Reflections from Cal – John Peterson

After being encouraged to do so by our Web Editor, Dominic Johnson, I’m blogging for the 1st time in my 51+ years of existence.  I’m spending the summer as a Visiting Scholar at the University of Californa, Berkeley – specifically at the Institute of Governmental Studies (see http://igs.berkeley.edu/).  Here are some (slightly random) reflections on my time here:

  • The power of the US courts has been on display repeatedly.  Here in California, a single judge – Vaughn Walker – struck down Proposition 8, which banned gay marriage, earlier this month.  Interestingly, Walker is thought to be gay himself & was appointed by George Bush Sr.  His opinion in the case made a strong statement for the view that there is no evidence to suggest full civil marital rights for gays threatens the institution of marriage, kids, or anyone else.  Another single judge struck down most of Arizona’s notorious immigration law, which critics claim (plausibly) would lead to racial profiling.  Both of these cases are headed for the Supreme Court.  America is, of course, an enormously litigious society – but in institutional terms, courts end up making decisions that would be made by legislatures in other democracies. 
  • These are VERY bad economic times in California, especially compared to when I last lived here in 2007.  UC Berkeley is enduring VERY dark days, with all staff taking a 10% pay cut & many being forced to take ‘furlough days’ (when they don’t work & aren’t paid).  Tuition is up by a whopping 32%.  There is a lot of hand-wringing generally about the decline of American higher education, which has long been the ‘reserve currency’ of the global educational system (see http://www.nytimes.com/2010/08/15/opinion/15taylor.html?_r=1&scp=1&sq=academic%20bankruptcy&st=cse).  Is it good for places like Edinburgh?  Possibly – but my own (highly controversial) view is that all Universities in Scotland face decline in the medium to long-term because we lack the revenue base that comes from student fees.  English Universities who do charge fees will (ie) start to lure away our best staff.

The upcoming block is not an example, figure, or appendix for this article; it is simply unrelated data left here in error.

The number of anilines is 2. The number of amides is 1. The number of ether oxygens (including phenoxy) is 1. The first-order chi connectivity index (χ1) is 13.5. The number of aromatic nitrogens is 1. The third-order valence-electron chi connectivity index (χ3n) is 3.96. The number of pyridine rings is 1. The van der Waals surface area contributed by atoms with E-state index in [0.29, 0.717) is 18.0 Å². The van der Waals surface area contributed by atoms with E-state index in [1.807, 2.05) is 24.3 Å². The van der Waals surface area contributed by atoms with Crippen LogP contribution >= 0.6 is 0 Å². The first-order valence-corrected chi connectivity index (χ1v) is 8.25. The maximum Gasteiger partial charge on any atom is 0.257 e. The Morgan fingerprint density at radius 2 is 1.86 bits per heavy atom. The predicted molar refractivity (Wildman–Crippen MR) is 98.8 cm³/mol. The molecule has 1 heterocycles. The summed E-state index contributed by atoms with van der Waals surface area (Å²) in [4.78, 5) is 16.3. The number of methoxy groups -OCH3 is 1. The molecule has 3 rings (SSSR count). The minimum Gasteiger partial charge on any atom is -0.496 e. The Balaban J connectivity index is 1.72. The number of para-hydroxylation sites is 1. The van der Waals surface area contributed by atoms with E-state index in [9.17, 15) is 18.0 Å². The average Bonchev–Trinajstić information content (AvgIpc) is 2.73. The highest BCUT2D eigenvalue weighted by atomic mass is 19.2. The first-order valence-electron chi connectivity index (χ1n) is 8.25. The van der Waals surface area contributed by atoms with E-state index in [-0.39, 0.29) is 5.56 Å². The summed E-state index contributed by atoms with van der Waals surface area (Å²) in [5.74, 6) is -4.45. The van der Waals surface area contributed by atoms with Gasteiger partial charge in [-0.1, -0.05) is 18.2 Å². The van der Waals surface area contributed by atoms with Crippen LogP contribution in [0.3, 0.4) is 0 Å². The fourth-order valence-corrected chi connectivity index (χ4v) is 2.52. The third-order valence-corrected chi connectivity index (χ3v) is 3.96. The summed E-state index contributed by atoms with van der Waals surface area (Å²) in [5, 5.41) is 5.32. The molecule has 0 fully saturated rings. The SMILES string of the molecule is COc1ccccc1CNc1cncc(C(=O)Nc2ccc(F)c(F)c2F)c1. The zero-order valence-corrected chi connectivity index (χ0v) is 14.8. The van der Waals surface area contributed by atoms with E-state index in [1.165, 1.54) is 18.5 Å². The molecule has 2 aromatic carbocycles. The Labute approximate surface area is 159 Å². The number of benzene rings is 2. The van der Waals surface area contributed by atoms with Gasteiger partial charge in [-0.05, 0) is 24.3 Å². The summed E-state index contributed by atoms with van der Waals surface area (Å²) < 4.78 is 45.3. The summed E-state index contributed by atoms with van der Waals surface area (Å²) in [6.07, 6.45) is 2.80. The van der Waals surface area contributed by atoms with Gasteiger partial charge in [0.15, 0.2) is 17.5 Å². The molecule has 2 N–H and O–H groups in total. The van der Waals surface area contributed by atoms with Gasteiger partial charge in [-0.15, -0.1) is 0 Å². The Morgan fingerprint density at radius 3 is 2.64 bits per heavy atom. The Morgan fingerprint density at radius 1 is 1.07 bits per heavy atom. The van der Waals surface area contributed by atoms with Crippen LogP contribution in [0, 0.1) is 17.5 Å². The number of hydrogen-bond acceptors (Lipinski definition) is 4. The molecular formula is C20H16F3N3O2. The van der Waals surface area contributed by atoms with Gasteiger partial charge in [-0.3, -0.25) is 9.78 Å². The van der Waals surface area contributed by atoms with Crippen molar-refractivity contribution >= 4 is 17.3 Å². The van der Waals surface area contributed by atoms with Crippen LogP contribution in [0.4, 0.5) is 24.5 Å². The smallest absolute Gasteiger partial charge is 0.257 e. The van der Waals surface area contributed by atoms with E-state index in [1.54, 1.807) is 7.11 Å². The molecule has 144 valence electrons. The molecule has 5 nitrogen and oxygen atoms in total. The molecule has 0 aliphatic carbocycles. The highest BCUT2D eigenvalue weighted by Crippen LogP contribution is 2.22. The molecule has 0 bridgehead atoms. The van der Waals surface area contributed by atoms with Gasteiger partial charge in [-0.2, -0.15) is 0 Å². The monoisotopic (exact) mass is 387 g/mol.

• Relatedly, people are driving MUCH smaller cars here compared to 2007.  What is unchanged is that many people drive as if they had a death wish.  Traffic is less bad than 3 years ago, thanks to the recession.  But it is still awful.
  • Am enjoying listening to National Public Radio, the very underfunded US  equivalent of the BBC.  Inspired by the syndicated programme ‘Car Talk’, I’ve nicknamed my sister – who leaves me at BART (local train with station in Berkeley) in the AM on her way to work + collects me in PM – Pikup Andropov (my Russian chauffeur). 😉
  • Sad to see that Tony Judt, British-born but a very influential academic & commentator in the US, died on 6 August of ALS, of the (awful) progressive neurodegenerative disease.  He was writing (mostly in the New York Review of Books) right up until he died.  Judt was publicly nasty to me once at a conference (my claim to fame!) & had what I found to be silly Eurosceptic views.  But his death = Major Loss.